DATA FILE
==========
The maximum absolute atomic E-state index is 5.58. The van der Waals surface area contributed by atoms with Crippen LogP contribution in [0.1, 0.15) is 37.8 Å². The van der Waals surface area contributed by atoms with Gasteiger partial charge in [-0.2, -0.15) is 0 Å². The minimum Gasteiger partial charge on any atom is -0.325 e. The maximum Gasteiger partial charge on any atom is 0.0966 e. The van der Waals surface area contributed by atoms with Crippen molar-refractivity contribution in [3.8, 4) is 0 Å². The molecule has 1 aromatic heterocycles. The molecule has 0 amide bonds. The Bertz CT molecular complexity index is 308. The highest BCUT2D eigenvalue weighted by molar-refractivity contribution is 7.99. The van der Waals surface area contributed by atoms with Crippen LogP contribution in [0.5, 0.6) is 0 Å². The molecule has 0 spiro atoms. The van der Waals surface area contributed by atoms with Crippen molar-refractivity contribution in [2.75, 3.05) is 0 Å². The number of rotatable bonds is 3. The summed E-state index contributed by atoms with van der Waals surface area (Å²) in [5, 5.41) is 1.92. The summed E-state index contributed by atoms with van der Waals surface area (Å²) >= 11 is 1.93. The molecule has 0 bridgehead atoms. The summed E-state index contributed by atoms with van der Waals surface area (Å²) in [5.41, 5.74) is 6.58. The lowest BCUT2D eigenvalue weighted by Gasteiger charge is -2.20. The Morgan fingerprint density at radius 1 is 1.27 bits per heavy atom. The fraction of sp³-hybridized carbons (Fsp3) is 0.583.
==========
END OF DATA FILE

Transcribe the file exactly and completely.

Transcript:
The maximum absolute atomic E-state index is 5.58. The van der Waals surface area contributed by atoms with Crippen LogP contribution in [0.1, 0.15) is 37.8 Å². The van der Waals surface area contributed by atoms with Gasteiger partial charge in [-0.2, -0.15) is 0 Å². The minimum Gasteiger partial charge on any atom is -0.325 e. The maximum Gasteiger partial charge on any atom is 0.0966 e. The van der Waals surface area contributed by atoms with Crippen molar-refractivity contribution in [3.8, 4) is 0 Å². The molecule has 1 aromatic heterocycles. The molecule has 0 amide bonds. The Bertz CT molecular complexity index is 308. The highest BCUT2D eigenvalue weighted by molar-refractivity contribution is 7.99. The van der Waals surface area contributed by atoms with Crippen LogP contribution in [0.5, 0.6) is 0 Å². The molecule has 0 spiro atoms. The van der Waals surface area contributed by atoms with Crippen molar-refractivity contribution in [2.75, 3.05) is 0 Å². The number of rotatable bonds is 3. The summed E-state index contributed by atoms with van der Waals surface area (Å²) in [5, 5.41) is 1.92. The summed E-state index contributed by atoms with van der Waals surface area (Å²) >= 11 is 1.93. The molecule has 0 bridgehead atoms. The summed E-state index contributed by atoms with van der Waals surface area (Å²) in [5.41, 5.74) is 6.58. The lowest BCUT2D eigenvalue weighted by Gasteiger charge is -2.20. The Morgan fingerprint density at radius 1 is 1.27 bits per heavy atom. The fraction of sp³-hybridized carbons (Fsp3) is 0.583.